"I thought this was something that would be really good for them," says Mrs. Turner, who invested $1,000 for Brandi and for her other granddaughter.
Brandi was curious. "When my grandmother first told me about it, she asked me what I knew about stocks and mutual funds," Brandi says. "I said, 'Nothing.' I wanted to know what it was about.
"I looked through the information that she gave me and I saw Nike, which is really hot. And Coke, and other companies that I had heard about. I could see some of the things that the money was invested in," Brandi says.
One of the ways that the company draws the interest of young investors is through the Dollar Digest newsletter, which includes quizzes and games focusing on money and financing.
One newsletter featured stories on Nike and included this quiz: "Which of the following is not part of the Nike product line. Team uniforms, cheerleading shoes, leotards, aquatic shoes or ice skates?"
The young people also receive a personalized certificate and an activity book with more games. Some young investors write to the fund managers and even suggest stocks they might be interested in.
"The fund managers read the reply cards," Mr. Butch says. "A lot of the stocks are already ones that we hold."
The next lesson
Besides the educational aspect (and, of course, the goal of earning money on their investment) Mrs. Turner uses the fund to teach her grandchildren financial responsibility. She has told them they are free to do whatever they want with the money when they become of age.
However, she is urging them to think long and hard before using the money and hopes they won't blow it on something like a new wardrobe. "I am hoping they will let it stay there and grow," she says.
Initially, Brandi was perplexed when her grandmother left it up to her.
"Grandmother at first told me that I could kind of do what I wanted to do with the money," Brandi says.
"I was kind of surprised that she said that. But then she said if I took it out, it would have to be for a good cause. Not to just take the money out and go to the mall or something."
The company cautions investors that stocks can be unpredictable, and the idea is to shoot for long-term growth.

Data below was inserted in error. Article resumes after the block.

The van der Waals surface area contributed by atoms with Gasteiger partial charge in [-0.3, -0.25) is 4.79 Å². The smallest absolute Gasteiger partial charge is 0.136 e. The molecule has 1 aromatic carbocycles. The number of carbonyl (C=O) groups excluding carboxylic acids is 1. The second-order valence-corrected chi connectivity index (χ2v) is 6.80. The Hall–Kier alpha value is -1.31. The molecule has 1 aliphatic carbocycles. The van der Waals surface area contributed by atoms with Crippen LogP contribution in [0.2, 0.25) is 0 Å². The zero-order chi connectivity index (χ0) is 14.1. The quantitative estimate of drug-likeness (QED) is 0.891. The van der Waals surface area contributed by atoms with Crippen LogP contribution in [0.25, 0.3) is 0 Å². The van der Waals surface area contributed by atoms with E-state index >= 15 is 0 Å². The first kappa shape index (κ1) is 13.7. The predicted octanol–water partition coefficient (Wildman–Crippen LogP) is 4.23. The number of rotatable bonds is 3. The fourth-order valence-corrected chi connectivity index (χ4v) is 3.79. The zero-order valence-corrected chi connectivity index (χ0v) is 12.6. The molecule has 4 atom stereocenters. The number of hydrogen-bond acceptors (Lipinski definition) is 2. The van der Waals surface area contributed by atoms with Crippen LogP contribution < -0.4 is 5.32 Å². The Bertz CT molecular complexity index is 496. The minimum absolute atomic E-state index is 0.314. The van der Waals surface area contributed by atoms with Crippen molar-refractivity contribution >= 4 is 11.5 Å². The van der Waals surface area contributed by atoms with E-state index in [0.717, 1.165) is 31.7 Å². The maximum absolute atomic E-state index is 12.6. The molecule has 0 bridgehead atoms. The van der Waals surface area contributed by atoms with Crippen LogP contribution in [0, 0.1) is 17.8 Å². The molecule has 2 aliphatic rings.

That is an important caveat, Mr. Butch says.
"Holding on to stocks for a long time, which is one of the principles the fund seeks to teach, evens out the effects of short-term swings in the market," he says. "In many cases, by the time the investor reaches adulthood, he or she already will have held the stocks for a great many years."
The right way
So far, Brandi is noncommittal and not thinking that far in advance. But she has learned that a mutual fund is money invested in a group of stocks, bonds and/or other securities. That knowledge alone makes her stand out among 13-year-olds.
It's not that most children don't care about money. Ms. Sherwin says that "children show an interest in money at a very, very young age." She adds that no parent should rely on schools to teach the subject.
"Just like parents should be teaching kids about sex in the home, they should also be teaching kids about money in the home," Ms. Sherwin says. "Because just like sex, if they don't learn about it at home, they will learn about it from their peers -- and it will be wrong.
"People get into all kinds of trouble over money," she says. "If you can't control your finances, you can't control your life."
Stein Roe has discovered that it's not only the younger set that needs basic help with money and investing.
Many childless adults have inquired about the Young Investor fund. And the company has never turned away money -- no matter the investor's age. In fact, it's busy "tweaking" its advertising in national financial magazines to market this same fund to the big folks.
By the way, for the young and not-so-young investors who may not have known: Nike does not make ice skates.